The territorial division of Borneo gained scant Dutch attention until the arrival of James Brooke in Sarawak in 1841, which the Dutch-Indies Government in Batavia (Jakarta) sensed as a threat to their hegemonic position over Bornean coastal trade. This drove the Dutch Governor General, J.J. Rochussen, to issue a decree in February 1846 outlining Dutch terrestrial interests (as opposed to mere coastal control) over Borneo. This document provided a fait-accompli division of Borneo based on the flow of watersheds. This decree was essentially the blueprint that the Dutch subsequently negotiated with the British that resulted in the Anglo-Dutch Treaty of 1891.
The principal document determining the land border between Indonesia and Malaysia on the island of Borneo is the Border Convention or London Convention of 1891 which was signed in London signed between Great Britain and the Netherlands, the two relevant colonial powers of that time, on 20 June 1891. Subsequent agreements between the colonial powers in 1915 and 1928 fine-tuned the border further. Much of the fine-tuning of the border concerned the Jagoi - Stass region in western Borneo, which, after negotiations stalled in 1930, was not yet considered definitive. The treaty and various agreements were subsequently adopted by Indonesia and Malaysia as successor states. The pending status of the maritime boundary in the Celebes Sea, which has been the source of recent Malaysia-Indonesia boundary disputes over Sipadan, Ligitan and Ambalat, may lend to the fact that most boundary negotiations in Borneo between the colonial powers were primarily focused on terrestrial borders inlands.
The convention states that the eastern end of the border would start at the 4° 10' North latitude, proceeding westward across the island of Sebatik off the coast of Sabah near Tawau town, bisecting it. The border then crosses the water channel between Sebatik and the mainland and travels up along the median line of the Tambu and Sikapal channels until the hills which form the watershed between the Simengaris (in Indonesia) and Serudung (in Malaysia) rivers. The border travels generally northwestward towards the 4° 20'N, and then generally westwards but accommodating the watershed, although the Pensiangan, Agisan and Sibuda rivers are allowed to intersect the border. The border then follows the line of ridges along the watershed between major rivers following northwards into the South China Sea, and those flowing eastwards, southwards and westwards into the Celebes Sea, Java Sea and Karimata Straits until Tanjung Datu at 109° 38'.8 E 02° 05'.0 N in the western extremity of Sarawak. The watershed is however not followed in a short stretch southwest of Kuching between Gunung Api at 110° 04'E and Gunung Raja at 109° 56'E where the border follows streams, paths, crests and straight lines which are marked by boundary markers and pillars.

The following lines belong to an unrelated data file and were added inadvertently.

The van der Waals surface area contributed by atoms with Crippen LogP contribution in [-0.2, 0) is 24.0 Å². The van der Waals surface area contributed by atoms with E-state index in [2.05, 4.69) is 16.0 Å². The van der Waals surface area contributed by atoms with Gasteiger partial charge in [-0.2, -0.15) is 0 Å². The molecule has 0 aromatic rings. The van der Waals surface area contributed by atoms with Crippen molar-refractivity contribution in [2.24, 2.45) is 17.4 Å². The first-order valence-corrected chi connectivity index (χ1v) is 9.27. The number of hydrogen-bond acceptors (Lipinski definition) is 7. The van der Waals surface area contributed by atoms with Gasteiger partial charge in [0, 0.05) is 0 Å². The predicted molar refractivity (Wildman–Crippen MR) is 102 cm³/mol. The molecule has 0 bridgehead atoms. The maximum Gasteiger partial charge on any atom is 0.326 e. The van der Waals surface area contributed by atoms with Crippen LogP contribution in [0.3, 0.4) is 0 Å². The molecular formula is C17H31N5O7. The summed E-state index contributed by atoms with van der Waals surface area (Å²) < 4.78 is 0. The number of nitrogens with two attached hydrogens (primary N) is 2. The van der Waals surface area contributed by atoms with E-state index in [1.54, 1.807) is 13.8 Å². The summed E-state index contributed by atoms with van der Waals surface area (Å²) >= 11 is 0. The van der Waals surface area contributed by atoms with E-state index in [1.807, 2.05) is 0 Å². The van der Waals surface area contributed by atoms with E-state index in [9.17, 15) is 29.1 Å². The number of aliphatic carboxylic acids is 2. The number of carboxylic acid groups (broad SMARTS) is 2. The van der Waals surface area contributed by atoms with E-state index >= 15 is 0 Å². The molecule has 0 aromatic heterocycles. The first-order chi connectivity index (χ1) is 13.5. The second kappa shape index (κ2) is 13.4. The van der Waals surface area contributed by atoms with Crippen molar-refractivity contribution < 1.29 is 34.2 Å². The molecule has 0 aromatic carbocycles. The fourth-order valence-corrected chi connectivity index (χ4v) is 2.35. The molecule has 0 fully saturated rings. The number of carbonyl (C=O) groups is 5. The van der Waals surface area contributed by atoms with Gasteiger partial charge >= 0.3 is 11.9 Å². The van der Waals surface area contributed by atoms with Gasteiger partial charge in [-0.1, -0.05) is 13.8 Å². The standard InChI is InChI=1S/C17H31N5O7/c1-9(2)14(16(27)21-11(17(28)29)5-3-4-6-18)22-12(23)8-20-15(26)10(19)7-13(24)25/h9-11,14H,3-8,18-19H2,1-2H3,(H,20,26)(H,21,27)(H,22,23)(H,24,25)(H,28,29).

On 26 November 1973, a memorandum of understanding was signed between Indonesia and Malaysia for the joint survey and demarcation of their common land border. Work began on 9 September 1975 and was completed in February 2000. As of 2006, a total of 19 memoranda of understanding with 28 maps had been signed between the two countries pertaining to the survey and demarcation of the border covering a distance of 1,822.3 km of the 2,019.5 km border.
Read more about this topic: Indonesia–Malaysia Border
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Famous quotes containing the words border and/or land:
“For my part, I feel that with regard to Nature I live a sort of border life, on the confines of a world into which I make occasional and transient forays only, and my patriotism and allegiance to the state into whose territories I seem to retreat are those of a moss-trooper.”
—Henry David Thoreau (18171862)
“For six years you shall sow your land and gather in its yield; but the seventh year you shall let it rest and lie fallow, so that the poor of your people may eat; and what they leave the wild animals may eat. You shall do the same with your vineyard, and with your olive orchard.”
—Bible: Hebrew, Exodus 23:10,11.